All sketches have the potential to be used as a basis for weaving a final design. These sketches were part of a series of work that still continues to be a point of reference for me.
The initial workbook drawings, some of which are shown here, were the result of driving through the Tokoroa/Taupo area where the forestry blocks of pines were being clear-felled for miles around. Although a sustainable crop, the visual effect of recent harvest on such a grand scale was dramatic and brutal.
This same scenery I remember as a child was a new plantation, bristling the hillside like a scalp-hugging razored hair cut.
As a teenager the trees grew to cover the steep gullies and flat plains with an even covering of young healthy looking trees.
As an adult the landscape became thickened by the undergrowth, the trees looked permanent, strong and sadly non-diverse, a mono-toned investment that looked close to harvesting a return.
The harvest of this scenery was always part of the plan, always expected, but the totality of it's sudden removal was a violent and apocalyptic scene. Mother earth had been brutalised and it was impossible for me to not record it in some way.
|Sketch for Tokoroa series|
|Weaving: From 4th With Love|
When people have viewed these weavings at exhibition, they have shown a mixed response. Some have been intrigued or captivated, others disturbed and uneasy. For me, neither reaction an audience shows towards the work is more desired than the other. The intent for me is for the viewer to feel a connect with the essence of the piece. Did they experience similar feelings as I felt when I saw the the results of the clear-fell harvest. They certainly wouldn't have identified the with images as forest trees, but they may have had feelings of emaciation, or recognised attributes of the feminine being ravaged or threatened in some way.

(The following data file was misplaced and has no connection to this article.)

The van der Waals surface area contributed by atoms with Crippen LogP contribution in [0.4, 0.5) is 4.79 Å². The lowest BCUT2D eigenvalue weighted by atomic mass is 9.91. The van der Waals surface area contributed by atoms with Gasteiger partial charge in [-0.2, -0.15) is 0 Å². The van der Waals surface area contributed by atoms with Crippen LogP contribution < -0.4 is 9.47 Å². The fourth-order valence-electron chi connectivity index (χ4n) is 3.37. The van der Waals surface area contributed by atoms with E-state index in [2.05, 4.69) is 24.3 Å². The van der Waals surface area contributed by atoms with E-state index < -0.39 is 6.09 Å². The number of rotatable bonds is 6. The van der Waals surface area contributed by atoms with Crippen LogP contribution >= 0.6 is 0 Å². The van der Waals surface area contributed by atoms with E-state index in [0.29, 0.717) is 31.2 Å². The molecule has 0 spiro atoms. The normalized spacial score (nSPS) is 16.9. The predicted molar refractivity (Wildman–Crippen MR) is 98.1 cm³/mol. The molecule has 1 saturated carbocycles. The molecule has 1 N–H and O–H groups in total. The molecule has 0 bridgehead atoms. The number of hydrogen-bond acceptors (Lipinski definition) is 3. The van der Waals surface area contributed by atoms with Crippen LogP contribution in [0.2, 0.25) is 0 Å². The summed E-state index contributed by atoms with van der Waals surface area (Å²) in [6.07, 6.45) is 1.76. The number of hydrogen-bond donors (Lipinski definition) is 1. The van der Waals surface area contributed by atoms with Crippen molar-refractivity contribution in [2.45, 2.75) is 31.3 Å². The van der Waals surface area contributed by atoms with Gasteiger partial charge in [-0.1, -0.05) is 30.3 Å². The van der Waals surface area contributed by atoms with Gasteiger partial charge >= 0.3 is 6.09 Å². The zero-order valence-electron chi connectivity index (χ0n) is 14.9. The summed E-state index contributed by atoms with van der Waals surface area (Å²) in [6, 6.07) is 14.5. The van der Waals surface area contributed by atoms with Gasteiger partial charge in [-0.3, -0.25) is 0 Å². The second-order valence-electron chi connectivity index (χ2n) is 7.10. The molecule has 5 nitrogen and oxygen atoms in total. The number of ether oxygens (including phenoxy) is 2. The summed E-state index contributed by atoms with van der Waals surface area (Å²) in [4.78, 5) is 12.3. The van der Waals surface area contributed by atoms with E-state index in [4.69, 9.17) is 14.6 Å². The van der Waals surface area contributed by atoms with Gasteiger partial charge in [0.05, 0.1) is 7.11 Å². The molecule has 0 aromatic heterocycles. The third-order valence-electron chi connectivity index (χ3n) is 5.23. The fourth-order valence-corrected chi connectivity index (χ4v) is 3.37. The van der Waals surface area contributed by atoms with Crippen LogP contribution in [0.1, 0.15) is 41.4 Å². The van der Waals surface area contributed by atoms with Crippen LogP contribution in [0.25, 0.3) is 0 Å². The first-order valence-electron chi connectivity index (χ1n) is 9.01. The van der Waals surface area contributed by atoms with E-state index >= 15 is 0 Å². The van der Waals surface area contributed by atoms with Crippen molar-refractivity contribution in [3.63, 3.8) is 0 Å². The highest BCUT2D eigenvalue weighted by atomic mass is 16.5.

At exhibition you normally have the opportunity to read about the ideas behind the series of work you are viewing. Often the work itself is self-explanatory, or can be viewed without any explanation so that the viewer forms their own opinion of what the image is saying.
However it is always a good idea to make use of any background information the artist has to share, as it can often give you a completely different perspective on the the work. Artist statements offer insight and information that helps the viewer to better understand what it is they are viewing.
|Weaving in progress on loom|
|Idea taken from section of sketch book page|
|Postcards From The Mothership|
Completed weaving from Tokoroa series.